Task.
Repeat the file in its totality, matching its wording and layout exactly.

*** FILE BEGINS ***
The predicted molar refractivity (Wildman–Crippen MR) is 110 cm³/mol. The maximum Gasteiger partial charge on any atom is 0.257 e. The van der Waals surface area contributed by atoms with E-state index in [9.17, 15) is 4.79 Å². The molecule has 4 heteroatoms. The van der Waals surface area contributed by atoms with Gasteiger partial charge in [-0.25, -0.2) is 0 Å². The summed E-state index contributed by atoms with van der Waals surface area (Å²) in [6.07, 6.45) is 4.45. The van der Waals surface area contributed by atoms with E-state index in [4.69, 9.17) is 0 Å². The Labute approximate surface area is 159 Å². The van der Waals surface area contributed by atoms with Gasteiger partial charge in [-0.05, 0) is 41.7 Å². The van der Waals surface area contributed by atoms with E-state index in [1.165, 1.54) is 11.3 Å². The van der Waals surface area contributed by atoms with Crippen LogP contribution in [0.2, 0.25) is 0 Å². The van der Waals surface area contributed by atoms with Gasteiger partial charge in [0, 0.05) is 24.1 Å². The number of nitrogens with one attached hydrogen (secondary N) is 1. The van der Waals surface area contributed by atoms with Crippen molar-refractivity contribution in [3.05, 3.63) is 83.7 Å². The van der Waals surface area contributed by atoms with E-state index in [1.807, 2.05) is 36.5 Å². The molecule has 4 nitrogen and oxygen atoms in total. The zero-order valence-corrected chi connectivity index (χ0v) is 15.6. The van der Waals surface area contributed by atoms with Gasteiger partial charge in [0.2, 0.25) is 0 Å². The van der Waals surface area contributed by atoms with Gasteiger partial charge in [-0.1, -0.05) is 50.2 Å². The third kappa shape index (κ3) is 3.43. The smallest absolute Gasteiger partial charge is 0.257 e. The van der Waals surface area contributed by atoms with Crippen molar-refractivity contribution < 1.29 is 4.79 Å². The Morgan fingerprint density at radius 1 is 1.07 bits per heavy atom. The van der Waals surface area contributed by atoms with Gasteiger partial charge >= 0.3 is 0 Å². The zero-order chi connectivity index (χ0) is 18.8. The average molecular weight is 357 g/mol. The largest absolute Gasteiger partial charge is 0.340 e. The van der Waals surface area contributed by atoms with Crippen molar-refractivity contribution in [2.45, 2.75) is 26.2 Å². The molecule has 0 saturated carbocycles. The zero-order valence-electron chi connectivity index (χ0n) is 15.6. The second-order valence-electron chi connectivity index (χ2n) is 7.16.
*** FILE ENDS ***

The predicted molar refractivity (Wildman–Crippen MR) is 110 cm³/mol. The maximum Gasteiger partial charge on any atom is 0.257 e. The van der Waals surface area contributed by atoms with E-state index in [9.17, 15) is 4.79 Å². The molecule has 4 heteroatoms. The van der Waals surface area contributed by atoms with Gasteiger partial charge in [-0.25, -0.2) is 0 Å². The summed E-state index contributed by atoms with van der Waals surface area (Å²) in [6.07, 6.45) is 4.45. The van der Waals surface area contributed by atoms with E-state index in [4.69, 9.17) is 0 Å². The Labute approximate surface area is 159 Å². The van der Waals surface area contributed by atoms with Gasteiger partial charge in [-0.05, 0) is 41.7 Å². The van der Waals surface area contributed by atoms with E-state index in [1.165, 1.54) is 11.3 Å². The van der Waals surface area contributed by atoms with Crippen LogP contribution in [0.2, 0.25) is 0 Å². The van der Waals surface area contributed by atoms with Gasteiger partial charge in [0, 0.05) is 24.1 Å². The number of nitrogens with one attached hydrogen (secondary N) is 1. The van der Waals surface area contributed by atoms with Crippen molar-refractivity contribution in [3.05, 3.63) is 83.7 Å². The van der Waals surface area contributed by atoms with E-state index in [1.807, 2.05) is 36.5 Å². The molecule has 4 nitrogen and oxygen atoms in total. The zero-order valence-corrected chi connectivity index (χ0v) is 15.6. The van der Waals surface area contributed by atoms with Gasteiger partial charge in [0.2, 0.25) is 0 Å². The van der Waals surface area contributed by atoms with Gasteiger partial charge in [-0.1, -0.05) is 50.2 Å². The third kappa shape index (κ3) is 3.43. The smallest absolute Gasteiger partial charge is 0.257 e. The van der Waals surface area contributed by atoms with Crippen molar-refractivity contribution < 1.29 is 4.79 Å². The Morgan fingerprint density at radius 1 is 1.07 bits per heavy atom. The van der Waals surface area contributed by atoms with Gasteiger partial charge >= 0.3 is 0 Å². The zero-order chi connectivity index (χ0) is 18.8. The average molecular weight is 357 g/mol. The largest absolute Gasteiger partial charge is 0.340 e. The van der Waals surface area contributed by atoms with Crippen molar-refractivity contribution in [2.45, 2.75) is 26.2 Å². The molecule has 0 saturated carbocycles. The zero-order valence-electron chi connectivity index (χ0n) is 15.6. The second-order valence-electron chi connectivity index (χ2n) is 7.16.